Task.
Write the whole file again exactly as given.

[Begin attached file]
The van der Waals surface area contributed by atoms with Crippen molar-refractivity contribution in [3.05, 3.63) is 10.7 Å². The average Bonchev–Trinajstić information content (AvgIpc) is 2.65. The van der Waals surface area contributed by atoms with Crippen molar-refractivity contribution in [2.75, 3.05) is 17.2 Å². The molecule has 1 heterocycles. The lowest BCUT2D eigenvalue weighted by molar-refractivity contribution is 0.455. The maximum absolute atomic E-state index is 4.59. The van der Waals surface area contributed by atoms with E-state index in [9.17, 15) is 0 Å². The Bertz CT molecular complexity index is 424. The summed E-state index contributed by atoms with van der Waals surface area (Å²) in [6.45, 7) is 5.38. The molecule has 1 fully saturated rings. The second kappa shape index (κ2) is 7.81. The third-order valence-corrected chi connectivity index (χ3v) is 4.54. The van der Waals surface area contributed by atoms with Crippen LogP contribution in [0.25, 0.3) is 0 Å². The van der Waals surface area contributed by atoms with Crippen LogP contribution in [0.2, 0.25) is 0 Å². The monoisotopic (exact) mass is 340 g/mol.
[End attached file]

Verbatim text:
The van der Waals surface area contributed by atoms with Crippen molar-refractivity contribution in [3.05, 3.63) is 10.7 Å². The average Bonchev–Trinajstić information content (AvgIpc) is 2.65. The van der Waals surface area contributed by atoms with Crippen molar-refractivity contribution in [2.75, 3.05) is 17.2 Å². The molecule has 1 heterocycles. The lowest BCUT2D eigenvalue weighted by molar-refractivity contribution is 0.455. The maximum absolute atomic E-state index is 4.59. The van der Waals surface area contributed by atoms with E-state index in [9.17, 15) is 0 Å². The Bertz CT molecular complexity index is 424. The summed E-state index contributed by atoms with van der Waals surface area (Å²) in [6.45, 7) is 5.38. The molecule has 1 fully saturated rings. The second kappa shape index (κ2) is 7.81. The third-order valence-corrected chi connectivity index (χ3v) is 4.54. The van der Waals surface area contributed by atoms with Crippen LogP contribution in [0.25, 0.3) is 0 Å². The van der Waals surface area contributed by atoms with Crippen LogP contribution in [0.2, 0.25) is 0 Å². The monoisotopic (exact) mass is 340 g/mol.